Month: October 2019

Nathalie Emmanuel

NATALIE EMMANUEL on body image

“Not everyone is going to be kind, and not everyone is going to be respectful on social media. Sometimes those comments can get into the psyche, but I am not going to go crazy because of some keyboard warrior somewhere. That doesn’t stop me wanting to be who I am or say what I think or do the things I do.  I workout and I aim for health- I don’t aim to be skinny. I’m over that sort of pressure. I just want to feel good. Yoga helps me de-stress, and meditation has helped me identify things that I need to heal from. That has made me a much happier and more confident person. I’m very proud of my journey, I’m just being myself, and that’s all I can try to do.” People Magazine

Luke Kleintank


“I grew up really poor. There was a point when we lived in a tent for a year. Then we lived in motels. I went to school from motels. I spent the most time in a small trailer with my six brothers and sisters. I always looked at acting as therapy, but I was also driven by wanting more for myself and my family. I just bought my parents a beautiful home.” Cosmopolitan Magazine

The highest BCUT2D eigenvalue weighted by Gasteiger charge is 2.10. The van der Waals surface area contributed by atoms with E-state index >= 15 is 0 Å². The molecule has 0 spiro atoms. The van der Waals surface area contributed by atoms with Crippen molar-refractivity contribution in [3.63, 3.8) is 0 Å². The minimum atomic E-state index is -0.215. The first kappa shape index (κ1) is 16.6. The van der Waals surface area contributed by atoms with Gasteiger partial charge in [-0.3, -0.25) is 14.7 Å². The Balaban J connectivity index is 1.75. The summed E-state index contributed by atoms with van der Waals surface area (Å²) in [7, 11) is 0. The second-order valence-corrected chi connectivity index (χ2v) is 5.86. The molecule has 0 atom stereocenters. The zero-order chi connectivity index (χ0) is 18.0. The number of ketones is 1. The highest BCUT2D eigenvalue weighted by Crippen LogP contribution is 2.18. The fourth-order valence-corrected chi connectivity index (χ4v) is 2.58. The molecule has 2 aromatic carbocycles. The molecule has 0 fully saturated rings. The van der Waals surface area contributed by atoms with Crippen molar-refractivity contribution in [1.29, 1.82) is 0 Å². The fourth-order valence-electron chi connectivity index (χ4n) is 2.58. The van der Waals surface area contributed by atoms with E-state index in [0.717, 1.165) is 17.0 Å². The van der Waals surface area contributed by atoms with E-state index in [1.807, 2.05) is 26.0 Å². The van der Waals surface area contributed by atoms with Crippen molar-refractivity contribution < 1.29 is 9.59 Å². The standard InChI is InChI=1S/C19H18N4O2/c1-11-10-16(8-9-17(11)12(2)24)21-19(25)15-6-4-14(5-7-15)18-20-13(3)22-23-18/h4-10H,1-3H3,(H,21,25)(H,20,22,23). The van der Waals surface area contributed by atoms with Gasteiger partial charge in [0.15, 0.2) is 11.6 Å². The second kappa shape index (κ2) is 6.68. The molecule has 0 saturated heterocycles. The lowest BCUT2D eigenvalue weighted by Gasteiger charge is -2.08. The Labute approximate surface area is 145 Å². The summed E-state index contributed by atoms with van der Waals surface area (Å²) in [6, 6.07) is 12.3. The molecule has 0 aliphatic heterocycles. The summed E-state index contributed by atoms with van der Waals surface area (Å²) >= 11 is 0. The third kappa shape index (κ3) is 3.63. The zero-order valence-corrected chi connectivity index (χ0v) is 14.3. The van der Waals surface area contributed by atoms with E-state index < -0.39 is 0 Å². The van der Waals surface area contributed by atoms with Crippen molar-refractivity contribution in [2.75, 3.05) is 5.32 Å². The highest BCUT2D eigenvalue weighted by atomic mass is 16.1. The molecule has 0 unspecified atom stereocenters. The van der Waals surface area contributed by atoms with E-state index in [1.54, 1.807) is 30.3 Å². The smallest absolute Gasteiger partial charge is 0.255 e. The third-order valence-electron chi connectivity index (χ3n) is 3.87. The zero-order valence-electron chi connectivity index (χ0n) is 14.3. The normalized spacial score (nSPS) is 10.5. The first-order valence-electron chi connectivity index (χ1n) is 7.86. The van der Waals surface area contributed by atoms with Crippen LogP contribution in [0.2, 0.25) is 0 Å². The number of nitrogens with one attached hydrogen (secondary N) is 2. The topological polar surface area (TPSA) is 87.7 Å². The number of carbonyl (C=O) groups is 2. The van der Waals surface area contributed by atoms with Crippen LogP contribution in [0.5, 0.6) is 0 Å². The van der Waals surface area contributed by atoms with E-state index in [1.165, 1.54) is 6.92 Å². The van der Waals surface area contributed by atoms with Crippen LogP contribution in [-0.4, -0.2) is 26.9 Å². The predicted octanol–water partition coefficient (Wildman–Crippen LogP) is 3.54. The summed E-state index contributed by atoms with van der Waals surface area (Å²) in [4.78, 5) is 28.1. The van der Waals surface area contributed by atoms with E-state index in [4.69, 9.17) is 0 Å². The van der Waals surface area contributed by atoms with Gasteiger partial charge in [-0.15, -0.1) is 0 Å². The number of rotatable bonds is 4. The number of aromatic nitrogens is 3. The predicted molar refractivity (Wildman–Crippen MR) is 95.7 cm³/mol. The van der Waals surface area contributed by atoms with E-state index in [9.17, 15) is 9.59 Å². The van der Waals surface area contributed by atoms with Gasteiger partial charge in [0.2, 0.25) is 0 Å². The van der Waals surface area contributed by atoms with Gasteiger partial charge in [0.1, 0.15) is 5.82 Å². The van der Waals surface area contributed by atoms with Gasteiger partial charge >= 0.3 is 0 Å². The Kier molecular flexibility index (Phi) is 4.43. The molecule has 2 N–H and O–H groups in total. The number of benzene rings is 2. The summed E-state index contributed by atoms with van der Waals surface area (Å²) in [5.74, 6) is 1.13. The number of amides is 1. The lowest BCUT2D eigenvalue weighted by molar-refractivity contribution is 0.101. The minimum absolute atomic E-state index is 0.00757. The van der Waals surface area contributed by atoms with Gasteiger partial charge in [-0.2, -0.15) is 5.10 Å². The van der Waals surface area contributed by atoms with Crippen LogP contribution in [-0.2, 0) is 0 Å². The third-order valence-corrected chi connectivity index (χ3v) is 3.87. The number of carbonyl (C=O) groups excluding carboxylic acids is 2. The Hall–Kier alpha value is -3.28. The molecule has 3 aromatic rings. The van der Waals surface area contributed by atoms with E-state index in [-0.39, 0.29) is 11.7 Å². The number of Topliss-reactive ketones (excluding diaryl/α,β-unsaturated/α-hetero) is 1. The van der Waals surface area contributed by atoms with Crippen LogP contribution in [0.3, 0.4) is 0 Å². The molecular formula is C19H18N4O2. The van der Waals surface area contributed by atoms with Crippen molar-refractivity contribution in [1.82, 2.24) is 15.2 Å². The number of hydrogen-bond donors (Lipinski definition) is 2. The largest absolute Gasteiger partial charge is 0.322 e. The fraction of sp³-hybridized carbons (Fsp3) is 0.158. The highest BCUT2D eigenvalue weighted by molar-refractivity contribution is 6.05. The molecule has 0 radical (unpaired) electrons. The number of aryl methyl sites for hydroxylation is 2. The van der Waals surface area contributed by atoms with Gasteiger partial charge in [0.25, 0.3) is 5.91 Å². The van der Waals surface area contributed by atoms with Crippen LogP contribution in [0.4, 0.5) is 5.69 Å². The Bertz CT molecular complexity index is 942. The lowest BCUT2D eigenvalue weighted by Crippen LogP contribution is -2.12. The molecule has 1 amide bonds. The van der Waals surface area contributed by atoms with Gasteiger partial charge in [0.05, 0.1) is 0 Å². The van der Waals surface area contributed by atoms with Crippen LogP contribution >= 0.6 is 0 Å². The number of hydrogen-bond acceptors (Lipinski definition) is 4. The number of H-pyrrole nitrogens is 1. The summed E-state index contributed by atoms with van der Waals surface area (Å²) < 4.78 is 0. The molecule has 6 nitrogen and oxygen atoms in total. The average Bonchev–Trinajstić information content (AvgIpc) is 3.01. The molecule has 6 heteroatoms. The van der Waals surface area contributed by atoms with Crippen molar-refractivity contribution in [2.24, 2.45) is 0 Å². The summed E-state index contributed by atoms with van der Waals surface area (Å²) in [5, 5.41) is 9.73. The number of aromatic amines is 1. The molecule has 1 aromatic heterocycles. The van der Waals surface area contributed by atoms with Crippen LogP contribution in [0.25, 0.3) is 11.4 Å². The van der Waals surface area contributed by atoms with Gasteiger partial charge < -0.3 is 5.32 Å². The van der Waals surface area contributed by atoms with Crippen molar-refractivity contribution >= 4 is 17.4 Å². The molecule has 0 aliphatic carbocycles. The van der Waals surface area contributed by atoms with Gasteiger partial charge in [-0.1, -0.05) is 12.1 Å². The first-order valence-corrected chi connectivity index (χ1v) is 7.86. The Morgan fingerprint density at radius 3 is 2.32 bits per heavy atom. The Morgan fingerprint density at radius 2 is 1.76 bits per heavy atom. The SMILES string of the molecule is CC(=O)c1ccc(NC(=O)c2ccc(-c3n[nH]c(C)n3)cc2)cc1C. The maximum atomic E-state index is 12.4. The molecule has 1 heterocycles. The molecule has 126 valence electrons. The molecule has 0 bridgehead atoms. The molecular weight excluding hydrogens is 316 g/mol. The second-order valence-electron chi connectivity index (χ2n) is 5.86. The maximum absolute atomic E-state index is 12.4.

Willow Smith


Cutting, she says now, provided “a physical release of all this intangible pain that’s happening in your heart and in your mind.” But as she read about both science and spirituality, she says, “I was like, ‘This is pointless- my body is my temple,’ and I completely stopped. It seemed literally psychotic after a certain point because I learned to see myself as worthy.” People Magazine




“Find every way to love yourself, because you’ve got all the things you need to be great. Sometimes I would be sitting next to other entertainers, and I would dim myself because I felt like I didn’t want to offend them, or they got more money than me, more record sales. What I’m saying is love yourself no matter what. Embrace your greatness.”  People Magazine


Isabela Peruvian


“Everywhere you go, kids can be mean.” “In school, classmates openly expressed their opinions about me and made fun of the ‘weird’ way I spoke. Hearing me translate Spanish into English and jumbling phrases into things like ‘house brown’ or ‘car big’ would usually provoke much laughter. After that, I became extremely self-conscious. To this day, I still check myself before I say anything, like, ‘Is this cool to say? Is this going to make me fit in?'” Isabela added, “Embracing my culture. I realized it’s what makes me unique. Embracing who we are is what leads us home.” GL